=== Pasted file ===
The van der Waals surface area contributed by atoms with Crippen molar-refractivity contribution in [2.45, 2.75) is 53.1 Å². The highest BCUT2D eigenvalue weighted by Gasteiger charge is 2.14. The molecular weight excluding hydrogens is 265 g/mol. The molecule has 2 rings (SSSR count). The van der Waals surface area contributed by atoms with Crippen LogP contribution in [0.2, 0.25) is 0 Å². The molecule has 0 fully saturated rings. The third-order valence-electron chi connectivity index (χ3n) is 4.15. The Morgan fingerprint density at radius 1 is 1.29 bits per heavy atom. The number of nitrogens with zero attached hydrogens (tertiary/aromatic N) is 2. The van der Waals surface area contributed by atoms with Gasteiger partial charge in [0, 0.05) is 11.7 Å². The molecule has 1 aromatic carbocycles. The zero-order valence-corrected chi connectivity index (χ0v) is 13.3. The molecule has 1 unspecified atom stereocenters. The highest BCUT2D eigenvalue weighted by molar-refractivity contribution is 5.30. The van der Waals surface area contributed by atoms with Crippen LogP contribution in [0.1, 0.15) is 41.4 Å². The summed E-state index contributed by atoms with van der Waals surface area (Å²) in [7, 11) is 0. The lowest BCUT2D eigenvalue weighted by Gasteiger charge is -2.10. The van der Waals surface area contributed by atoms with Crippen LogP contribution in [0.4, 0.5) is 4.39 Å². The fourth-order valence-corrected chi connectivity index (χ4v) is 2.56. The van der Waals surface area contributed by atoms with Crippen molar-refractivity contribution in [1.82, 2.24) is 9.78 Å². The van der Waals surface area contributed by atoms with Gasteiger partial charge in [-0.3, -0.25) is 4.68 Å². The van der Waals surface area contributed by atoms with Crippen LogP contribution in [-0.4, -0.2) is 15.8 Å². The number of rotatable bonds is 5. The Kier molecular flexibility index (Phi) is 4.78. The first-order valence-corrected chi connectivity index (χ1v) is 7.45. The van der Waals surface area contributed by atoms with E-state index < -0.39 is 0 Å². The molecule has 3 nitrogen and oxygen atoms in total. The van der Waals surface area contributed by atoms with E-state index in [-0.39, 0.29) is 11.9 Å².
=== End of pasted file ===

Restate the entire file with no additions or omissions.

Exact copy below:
The van der Waals surface area contributed by atoms with Crippen molar-refractivity contribution in [2.45, 2.75) is 53.1 Å². The highest BCUT2D eigenvalue weighted by Gasteiger charge is 2.14. The molecular weight excluding hydrogens is 265 g/mol. The molecule has 2 rings (SSSR count). The van der Waals surface area contributed by atoms with Crippen LogP contribution in [0.2, 0.25) is 0 Å². The molecule has 0 fully saturated rings. The third-order valence-electron chi connectivity index (χ3n) is 4.15. The Morgan fingerprint density at radius 1 is 1.29 bits per heavy atom. The number of nitrogens with zero attached hydrogens (tertiary/aromatic N) is 2. The van der Waals surface area contributed by atoms with Gasteiger partial charge in [0, 0.05) is 11.7 Å². The molecule has 1 aromatic carbocycles. The zero-order valence-corrected chi connectivity index (χ0v) is 13.3. The molecule has 1 unspecified atom stereocenters. The highest BCUT2D eigenvalue weighted by molar-refractivity contribution is 5.30. The van der Waals surface area contributed by atoms with Crippen LogP contribution in [0.1, 0.15) is 41.4 Å². The summed E-state index contributed by atoms with van der Waals surface area (Å²) in [7, 11) is 0. The lowest BCUT2D eigenvalue weighted by Gasteiger charge is -2.10. The van der Waals surface area contributed by atoms with Crippen LogP contribution in [0.4, 0.5) is 4.39 Å². The fourth-order valence-corrected chi connectivity index (χ4v) is 2.56. The van der Waals surface area contributed by atoms with Crippen molar-refractivity contribution in [1.82, 2.24) is 9.78 Å². The van der Waals surface area contributed by atoms with Gasteiger partial charge in [-0.3, -0.25) is 4.68 Å². The van der Waals surface area contributed by atoms with Crippen LogP contribution in [-0.4, -0.2) is 15.8 Å². The number of rotatable bonds is 5. The Kier molecular flexibility index (Phi) is 4.78. The first-order valence-corrected chi connectivity index (χ1v) is 7.45. The van der Waals surface area contributed by atoms with E-state index < -0.39 is 0 Å². The molecule has 3 nitrogen and oxygen atoms in total. The van der Waals surface area contributed by atoms with E-state index in [-0.39, 0.29) is 11.9 Å².